So Im thinking, man, that’s a cool classic Grand Prix for the price of a late model beater, this is worth a follow-up for my daughter’s first car.
So what if it’s 35 years old. While she does not yet have a drivers license, she does have some basic mechanical skills-she can change a tire, change oil, top off fluids, stuff like that, and she’s helped me out in the garage over the years so she has seen the inner workings of cars so driving an old car in good mechanical condition is not intimidating to her, in fact she’s more comfortable driving the GP than she is any of the later model cars. She can drive a stick and start and drive a carbureted car, too. Not a lot of 18 year olds can make that claim.
As to the car itself, it only had 75K miles on it and its not uncommon for the G-Bodys to go well past 150K, and when they do break, they are stupidly easy and cheap to fix and parts are still easy to find. Even the restoration companies are making parts for these cars now.
They are also safe cars. NHTSA doesn’t agree with me but my near 20 years in the field in accident investigation says that there is a lot to be said for a big car with large rear and frontal areas and that wonderful body-on-frame construction built from thick steel. I’d like a car with an airbag for a new driver but I’m more comfortable with her being in a safe, well-maintained car that doesn’t have any of the modern electronic screen distractions that can help her avoid getting into an accident in the first place.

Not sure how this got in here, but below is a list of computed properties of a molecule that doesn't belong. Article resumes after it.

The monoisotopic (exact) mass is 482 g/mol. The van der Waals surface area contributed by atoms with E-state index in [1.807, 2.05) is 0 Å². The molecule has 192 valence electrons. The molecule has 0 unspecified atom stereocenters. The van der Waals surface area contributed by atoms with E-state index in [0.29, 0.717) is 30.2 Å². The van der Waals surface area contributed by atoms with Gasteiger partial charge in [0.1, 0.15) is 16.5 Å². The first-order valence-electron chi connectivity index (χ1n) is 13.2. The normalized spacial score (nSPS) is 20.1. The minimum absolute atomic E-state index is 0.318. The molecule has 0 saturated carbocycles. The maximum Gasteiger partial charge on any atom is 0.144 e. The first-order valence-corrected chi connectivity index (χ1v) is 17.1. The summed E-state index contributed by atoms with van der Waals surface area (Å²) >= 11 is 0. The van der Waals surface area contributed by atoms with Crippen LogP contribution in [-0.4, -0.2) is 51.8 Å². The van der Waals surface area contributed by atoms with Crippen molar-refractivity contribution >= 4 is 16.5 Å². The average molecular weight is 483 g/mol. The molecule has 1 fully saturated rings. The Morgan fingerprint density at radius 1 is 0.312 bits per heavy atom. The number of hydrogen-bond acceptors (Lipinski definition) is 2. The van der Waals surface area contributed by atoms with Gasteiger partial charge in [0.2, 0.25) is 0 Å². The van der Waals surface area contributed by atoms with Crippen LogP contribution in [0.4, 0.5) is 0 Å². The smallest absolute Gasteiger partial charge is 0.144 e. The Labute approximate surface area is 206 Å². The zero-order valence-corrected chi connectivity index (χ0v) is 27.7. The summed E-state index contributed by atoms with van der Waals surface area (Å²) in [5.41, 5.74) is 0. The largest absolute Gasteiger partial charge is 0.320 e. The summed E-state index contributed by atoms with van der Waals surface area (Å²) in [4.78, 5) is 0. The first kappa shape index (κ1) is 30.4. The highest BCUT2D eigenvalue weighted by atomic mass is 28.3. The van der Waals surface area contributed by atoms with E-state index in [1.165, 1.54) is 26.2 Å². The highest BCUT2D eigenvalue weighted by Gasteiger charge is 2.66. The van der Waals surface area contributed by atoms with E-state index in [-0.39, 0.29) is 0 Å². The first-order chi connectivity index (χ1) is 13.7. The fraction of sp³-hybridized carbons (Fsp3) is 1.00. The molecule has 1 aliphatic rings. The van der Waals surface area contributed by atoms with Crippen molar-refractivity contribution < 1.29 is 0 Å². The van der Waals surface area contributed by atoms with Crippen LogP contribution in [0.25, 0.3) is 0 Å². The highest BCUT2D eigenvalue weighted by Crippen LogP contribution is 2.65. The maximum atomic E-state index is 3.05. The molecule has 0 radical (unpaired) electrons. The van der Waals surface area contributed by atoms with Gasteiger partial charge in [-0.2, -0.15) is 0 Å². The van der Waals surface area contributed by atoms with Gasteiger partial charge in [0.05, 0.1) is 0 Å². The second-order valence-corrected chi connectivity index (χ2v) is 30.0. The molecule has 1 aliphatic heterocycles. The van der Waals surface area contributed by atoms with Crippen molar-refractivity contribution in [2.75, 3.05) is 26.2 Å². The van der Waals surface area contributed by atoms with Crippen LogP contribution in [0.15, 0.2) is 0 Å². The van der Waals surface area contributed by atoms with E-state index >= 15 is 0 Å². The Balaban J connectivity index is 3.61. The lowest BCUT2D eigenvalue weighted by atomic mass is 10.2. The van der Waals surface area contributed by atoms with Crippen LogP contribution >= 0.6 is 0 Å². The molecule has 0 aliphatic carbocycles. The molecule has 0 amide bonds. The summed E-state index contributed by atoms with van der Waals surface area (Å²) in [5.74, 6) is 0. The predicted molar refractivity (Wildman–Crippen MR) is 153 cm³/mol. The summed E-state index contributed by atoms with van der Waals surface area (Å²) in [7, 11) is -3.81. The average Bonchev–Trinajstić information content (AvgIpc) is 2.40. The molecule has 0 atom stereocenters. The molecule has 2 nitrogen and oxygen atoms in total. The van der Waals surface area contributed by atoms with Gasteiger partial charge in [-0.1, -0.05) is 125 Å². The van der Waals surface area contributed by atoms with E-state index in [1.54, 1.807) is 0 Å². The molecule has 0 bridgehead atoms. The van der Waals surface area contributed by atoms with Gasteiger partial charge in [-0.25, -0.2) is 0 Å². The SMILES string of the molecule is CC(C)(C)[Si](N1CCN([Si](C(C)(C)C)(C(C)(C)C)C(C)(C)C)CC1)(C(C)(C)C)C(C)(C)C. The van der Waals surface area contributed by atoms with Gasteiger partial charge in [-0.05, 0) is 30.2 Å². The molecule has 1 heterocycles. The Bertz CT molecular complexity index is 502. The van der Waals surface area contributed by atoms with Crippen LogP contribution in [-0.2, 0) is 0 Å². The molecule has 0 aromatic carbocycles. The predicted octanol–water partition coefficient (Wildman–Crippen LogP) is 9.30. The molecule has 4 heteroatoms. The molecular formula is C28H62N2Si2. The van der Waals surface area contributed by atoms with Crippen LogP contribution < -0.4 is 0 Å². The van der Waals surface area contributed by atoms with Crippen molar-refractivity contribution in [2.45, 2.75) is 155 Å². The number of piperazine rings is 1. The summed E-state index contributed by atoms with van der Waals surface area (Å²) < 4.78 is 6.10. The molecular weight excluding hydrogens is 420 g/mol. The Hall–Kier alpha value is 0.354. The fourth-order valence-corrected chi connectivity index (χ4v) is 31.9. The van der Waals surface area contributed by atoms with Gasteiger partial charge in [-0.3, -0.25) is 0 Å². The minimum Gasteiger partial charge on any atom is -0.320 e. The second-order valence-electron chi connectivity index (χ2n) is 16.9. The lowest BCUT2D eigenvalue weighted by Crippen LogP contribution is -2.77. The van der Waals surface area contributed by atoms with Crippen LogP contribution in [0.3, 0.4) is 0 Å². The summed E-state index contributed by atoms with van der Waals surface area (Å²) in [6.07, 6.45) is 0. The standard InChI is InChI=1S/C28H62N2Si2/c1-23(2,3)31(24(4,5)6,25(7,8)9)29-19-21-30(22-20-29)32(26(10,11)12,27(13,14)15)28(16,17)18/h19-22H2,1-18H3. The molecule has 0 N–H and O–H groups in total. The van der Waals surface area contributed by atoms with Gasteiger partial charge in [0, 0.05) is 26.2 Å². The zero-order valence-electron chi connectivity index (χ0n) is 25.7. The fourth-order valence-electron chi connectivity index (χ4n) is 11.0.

See that Cutlass? The driver was hit head on by another car that had crossed the yellow line at around 30 mph. No injuries and the car suffered no damage past the front clip. In fact, the shop just finished the car last week and its back on the road. The other car was a late model sedan that was totaled, towed from the scene, the airbag deployed and the unseatbelted driver had some serious injuries. The crumple zones from the newer car absorbed most of the energy from the collision, leaving the heavy steel perimeter frame construction in the Cutlass mostly intact.
And then there is the visibility. As has been discussed here, the visibility in late model cars verges on being dangerous to the point where they have to rely on sensors and cameras to watch the road for us.